For Revolutionary Purposes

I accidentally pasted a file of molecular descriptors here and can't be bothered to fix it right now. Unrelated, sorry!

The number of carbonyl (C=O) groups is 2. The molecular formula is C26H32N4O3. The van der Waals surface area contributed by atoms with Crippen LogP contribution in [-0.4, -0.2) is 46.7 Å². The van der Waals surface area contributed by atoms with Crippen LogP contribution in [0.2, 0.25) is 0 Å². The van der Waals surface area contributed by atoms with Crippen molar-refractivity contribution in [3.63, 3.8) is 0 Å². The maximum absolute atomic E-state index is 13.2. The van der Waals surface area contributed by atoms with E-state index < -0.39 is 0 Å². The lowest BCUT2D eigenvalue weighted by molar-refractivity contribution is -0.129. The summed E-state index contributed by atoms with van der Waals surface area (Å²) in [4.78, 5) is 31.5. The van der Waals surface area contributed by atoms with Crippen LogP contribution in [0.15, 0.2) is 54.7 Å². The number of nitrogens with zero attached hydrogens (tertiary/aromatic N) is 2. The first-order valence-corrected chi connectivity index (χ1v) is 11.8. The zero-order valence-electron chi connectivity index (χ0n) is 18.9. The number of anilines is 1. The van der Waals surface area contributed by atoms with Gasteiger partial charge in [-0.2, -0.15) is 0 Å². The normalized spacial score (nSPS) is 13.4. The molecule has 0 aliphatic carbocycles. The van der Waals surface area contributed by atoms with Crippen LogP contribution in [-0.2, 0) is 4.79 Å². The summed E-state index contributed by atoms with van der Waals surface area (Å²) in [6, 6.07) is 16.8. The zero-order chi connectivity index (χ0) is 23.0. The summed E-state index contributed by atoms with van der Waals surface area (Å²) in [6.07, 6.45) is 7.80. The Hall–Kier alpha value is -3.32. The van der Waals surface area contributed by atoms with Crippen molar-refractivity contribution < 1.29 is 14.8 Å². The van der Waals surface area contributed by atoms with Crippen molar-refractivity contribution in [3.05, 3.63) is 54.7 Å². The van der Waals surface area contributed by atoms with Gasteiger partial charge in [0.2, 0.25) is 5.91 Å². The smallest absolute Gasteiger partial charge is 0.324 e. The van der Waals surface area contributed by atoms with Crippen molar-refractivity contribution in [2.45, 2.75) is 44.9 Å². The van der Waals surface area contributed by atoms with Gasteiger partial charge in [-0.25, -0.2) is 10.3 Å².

Redemption Sevenfold Redemption Sevenfold began in Los Angeles in 1981. They are known for their thrilling and conscious original roots rock reggae. Along with the electrifying Redemption from Trinidad, the band features the amazing one-handed guitar virtuoso Saint Paul... check him out on songs like 'Lost and Blind.' Also with the band is the smoking-hot guitarist Carlton Sharpe who blazes the lead on songs like 'Never Again.' On drums is a star in his own right - the Jamaican artist Shaka Man - be sure to listen to his music on CD baby. Jamming the bass is Javin, formerly of Idren. Rounding out the touring band are keyboard master Juni Crawford, and Jiji & Gina on vocals and percussion. The original CD For Revolutionary Purposes... 'It is through prayer that I have found my 'new' voice,' says Redemption, the leader of the group which bears his name, Redemption 7 Fold. 'I asked the Lord to bless my voice, to bless his people with music.' His long-time partner and co-founder, St. Paul, echoes the theme of spirituality which underpins their latest project. 'These songs are about the different facets of truth, and situations that people need to consider, real issues we must deal with every day.' 'Our purpose,' says Redemption, in a voice that is at least an octive deeper than the one in which he sings, 'is to cause a revolution of spiritual awakening.' Redemption was born in Port of Spain and started playing music as a youth in Trinidad, creating his first calypso around the age of seven and establishing himself in local talent contests. He emigrated to the states in 1969 and arrived in Los Angeles at the age of 11. In 1980, he came up with the concept of his first band, called Redemption, jelling two years later when a remarkable young man named St. Paul arrived from Denver. Immediate musical sparks flew between them. St. Paul's first experience with reggae had come in 1978 at a Peter Tosh concert. 'His song '400 Years' really stuck with me. I was just learning to play guitar. I never had a teacher. But the music called me.' Born with only one arm, his right one, he invented a system that allowed him to develop a surprising virtuosity on the guitar. 'My system is to use alternate tunings and play nice, rich chords with just a few fingers and pick, strum, and riff with a few others.' Redemption reformed his band with St. Paul, adding the second half of the group's name. 'Redemption means salvation, and seven is the number of perfection, completion, and consummation....the ultimate manifestation of the Holy Spirit which we call Sevenfold.' Although this is actually the group's second album, it has the feel of a debut. 'It feels like our first major release,' agrees St. Paul, 'because it's truly the culmination of works we started a dozen years ago. We've put a lot of hard work into it.' All the songs on the album were written by Redemption. The work features some of the finest musicians in reggae, including a veteran of world tours with Peter Tosh, master drummer Carlton 'Santa' Davis, of Word Sound and Power, and the Soul Syndicate. Santa is featured on the opening track, 'Lost 'N Blind.' 'The track 'Lost 'N Blind' is to remind people that Jesus is the way, the truth and the light. I wrote it because of a lady I know who talked a lot about religion. She believed in reincarnation, that when you come back you might be a bird or a fly or something else. I thought she was kind of lost, but it gave me the idea for this song.' St. Paul feels 'a spirit and energy here, a mystical presence in the music, deeper than the song itself.' 'Reason and a Purpose' highlights monster bassist Aston 'Family Man' Barrett and lyrical keyboardist Tyrone Downie, both of whom toured the world as members of Bob Marley's Wailers Band. 'There's a time to reap and a time to sow,' declares Redemption, echoing the Bible. 'Wailing,' according to it's composer, 'is an anti-politician tune about sufferation and healing, and the struggle to keep a family together in the face of anger, hunger, and need. 'My green is lean if you know what I mean'.' It too features Santa and Tyrone, along with a massive solo by Derrick on trumpet. 'Makes Me Wonder' was born back in '85, 'written after running into a lot of adverse personalities. And today things have gone from bad to worse,' laments Redemption. 'How come there are people like that - blasphemers, cheaters, liars, backbiters, people who offer no love, only hate? It makes me think of Timothy, Chapter 3, speaking about perilous times which have their parallel today.' The rollicking testimony of 'Real Thing,' which includes a taste of Satchmo by way of Desmond Dekker, invites you to 'open your ears and close your jaw.' Says Redemption, 'Jesus Christ is the King of Kings, he's the real thing. I want people to come into the knowledge of the spiritual law.' 'Never Again' brings the inspired guitar leads of Carlton Sharp into focus. 'Every rebel knows that experience is a great teacher. I've learned my lessons about relationships and I will never be a fool again, putting myself in that kind of position.' 'Right to Life' is a remake of Redemption's successful 12' release from the 1980's called 'Legal Murder,' and it includes his children, the light of his life, on it's chorus. Tyrone and Fams are featured again. 'This song has a lot of rings, like a tree, and it's message is more important today than ever before.' 'Without Jah,' according to Redemption, 'everybody and everything is nothing. Jah is a title, and God has many titles: Jahovah, Ehoihim, Yahweh, but the name of the Most High God is the Lord Jesus Christ. All of those names are incorporated into the name Jesus Christ.' Rounding out this collection are a pair of inspired dub tracks, eminently danceable, imbued with the spirit that has made Redemption Sevenfold one of Southern California's most popular club and festival bands. As to the future, Redemption himself is uncompromising: 'Our goal,' he says, 'is to spread the message, and inspire and turn people in the right direction.' -Notes by Roger Steffens, co-author of the forthcoming autobiography of Bunny Wailer, 'Old Fire Sticks,' and an international lecturer on the life of Bob Marley.